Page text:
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I'm getting the ID of a media item from the MPMediaPickerController. According to the documentation, this value is an NSNumber object containing a uint64_t (unsigned long long). I would like to convert it to an NSString for saving in my data model. However, when I convert it to a string its value changes, and when I convert it back to a number it changes again! Obviously I'm not understanding something about these data types. Can you help?

MPMediaItem *mediaPicked;

// set mediaPicked to an MPMedia item using MPMediaPickerController...

NSLog(@"id as number: %qu", [mediaPicked valueForProperty:MPMediaItemPropertyPersistentID]); // outputs 566042331449280
NSLog(@"id as string: %@", [[mediaPicked valueForProperty:MPMediaItemPropertyPersistentID] stringValue]); // outputs 16204893883745507648
NSLog(@"id as number: %qu", [[[mediaPicked valueForProperty:MPMediaItemPropertyPersistentID] stringValue] longLongValue]); // outputs 9223372036854775807

If I try to play the media item before this conversion, it always works. But if I try to play the media item after this conversion, only about half of the media items I've tried work. So some ID values survive the conversion and some don't.

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1 Answer 1

up vote 5 down vote accepted

You are starting by saying this:

NSLog(@"id as number: %qu", [mediaPicked valueForProperty:MPMediaItemPropertyPersistentID]); // outputs 566042331449280

But that's wrong. %qu means "this thing is an unsigned long long". But this thing is not an unsigned long long. It's an object! It's an NSNumber wrapped around an unsigned long long. You are lying to NSLog, so you're getting garbage output in your very first statement.

Now, try this on your own machine:

uint64_t x = 16204893883745507648ULL;
NSLog(@"%qu", x);
NSNumber* n = [NSNumber numberWithUnsignedLongLong:x];
NSLog(@"%@", n);
NSLog(@"%@", [n stringValue]);

All of those NSLog statements give the same result - because they are all correct formulations, unlike the one you started with. So, those NSLog statements show you the kind of thing you ought to be saying.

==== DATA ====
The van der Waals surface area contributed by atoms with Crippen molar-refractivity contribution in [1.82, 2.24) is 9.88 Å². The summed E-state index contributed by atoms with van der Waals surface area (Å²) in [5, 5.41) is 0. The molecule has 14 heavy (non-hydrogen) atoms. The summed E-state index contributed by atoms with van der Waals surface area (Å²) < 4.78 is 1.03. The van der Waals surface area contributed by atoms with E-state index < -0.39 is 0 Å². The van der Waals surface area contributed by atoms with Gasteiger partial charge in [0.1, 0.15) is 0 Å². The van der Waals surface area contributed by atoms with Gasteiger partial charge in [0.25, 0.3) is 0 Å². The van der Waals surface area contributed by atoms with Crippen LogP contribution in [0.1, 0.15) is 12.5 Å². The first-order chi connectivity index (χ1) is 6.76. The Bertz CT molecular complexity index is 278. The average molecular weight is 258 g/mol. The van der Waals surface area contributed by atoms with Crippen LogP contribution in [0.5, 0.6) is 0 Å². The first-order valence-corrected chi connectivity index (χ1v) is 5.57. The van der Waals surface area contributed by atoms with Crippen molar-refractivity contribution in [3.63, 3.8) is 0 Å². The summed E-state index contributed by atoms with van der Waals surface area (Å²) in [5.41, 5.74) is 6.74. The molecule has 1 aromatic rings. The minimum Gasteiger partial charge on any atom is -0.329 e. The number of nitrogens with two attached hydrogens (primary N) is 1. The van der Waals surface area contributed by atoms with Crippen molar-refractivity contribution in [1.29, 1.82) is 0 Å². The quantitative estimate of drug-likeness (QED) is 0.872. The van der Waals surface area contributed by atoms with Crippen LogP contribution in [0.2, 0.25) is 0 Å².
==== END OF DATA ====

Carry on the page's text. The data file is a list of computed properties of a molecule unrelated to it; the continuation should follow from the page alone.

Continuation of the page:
Now, you might think: Oh, great, so I can get from an NSNumber to an NSString with stringValue after all. Yes, but you can't get back again. We cannot get from [n stringValue] to a correct NSNumber by using longlongValue, because a long long is not an unsigned long long. There is no unsignedLonglongValue. So you can't get there from here.

So what's the right thing to do? Don't convert at all! You've got an NSNumber, it's valid, just keep it and use it. An NSNumber is a value you can store in your model. (For example, it can go into a dictionary as a value or as a key, it can be a value in user defaults, and so on.)

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I had a feeling I was getting bad output, but the "NSNumber wrapped around an unsigned long long" was throwing me off. If I change the NSLog to use %@ instead of %qu then I can see that the conversion from the original NSNumber to NSString using stringValue is fine. But then, as you stated, there's no comparable way to convert the NSString back to an NSNumber. However, with my problem better defined, I did some more searching and found an alternative here: stackoverflow.com/questions/1181637/…. Thanks for your help! –  arlomedia Jan 7 '11 at 16:46

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